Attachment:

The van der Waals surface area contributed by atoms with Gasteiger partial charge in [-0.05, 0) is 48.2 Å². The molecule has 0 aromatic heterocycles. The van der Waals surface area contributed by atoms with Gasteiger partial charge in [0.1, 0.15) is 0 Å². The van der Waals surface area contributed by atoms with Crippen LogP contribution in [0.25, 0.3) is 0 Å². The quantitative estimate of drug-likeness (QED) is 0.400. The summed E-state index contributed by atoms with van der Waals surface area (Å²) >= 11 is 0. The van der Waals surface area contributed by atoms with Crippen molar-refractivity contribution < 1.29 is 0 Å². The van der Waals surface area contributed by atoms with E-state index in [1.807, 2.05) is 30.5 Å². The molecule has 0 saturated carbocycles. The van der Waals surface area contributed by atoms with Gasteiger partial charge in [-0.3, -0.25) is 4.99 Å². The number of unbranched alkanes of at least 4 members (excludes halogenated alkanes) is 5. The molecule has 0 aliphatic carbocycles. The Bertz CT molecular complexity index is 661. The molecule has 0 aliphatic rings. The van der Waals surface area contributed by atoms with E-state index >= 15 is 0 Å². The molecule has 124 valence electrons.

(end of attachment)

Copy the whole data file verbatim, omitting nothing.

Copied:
The van der Waals surface area contributed by atoms with Gasteiger partial charge in [-0.05, 0) is 48.2 Å². The molecule has 0 aromatic heterocycles. The van der Waals surface area contributed by atoms with Gasteiger partial charge in [0.1, 0.15) is 0 Å². The van der Waals surface area contributed by atoms with Crippen LogP contribution in [0.25, 0.3) is 0 Å². The quantitative estimate of drug-likeness (QED) is 0.400. The summed E-state index contributed by atoms with van der Waals surface area (Å²) >= 11 is 0. The van der Waals surface area contributed by atoms with Crippen molar-refractivity contribution < 1.29 is 0 Å². The van der Waals surface area contributed by atoms with E-state index in [1.807, 2.05) is 30.5 Å². The molecule has 0 saturated carbocycles. The van der Waals surface area contributed by atoms with Gasteiger partial charge in [-0.3, -0.25) is 4.99 Å². The number of unbranched alkanes of at least 4 members (excludes halogenated alkanes) is 5. The molecule has 0 aliphatic carbocycles. The Bertz CT molecular complexity index is 661. The molecule has 0 aliphatic rings. The van der Waals surface area contributed by atoms with E-state index >= 15 is 0 Å². The molecule has 124 valence electrons.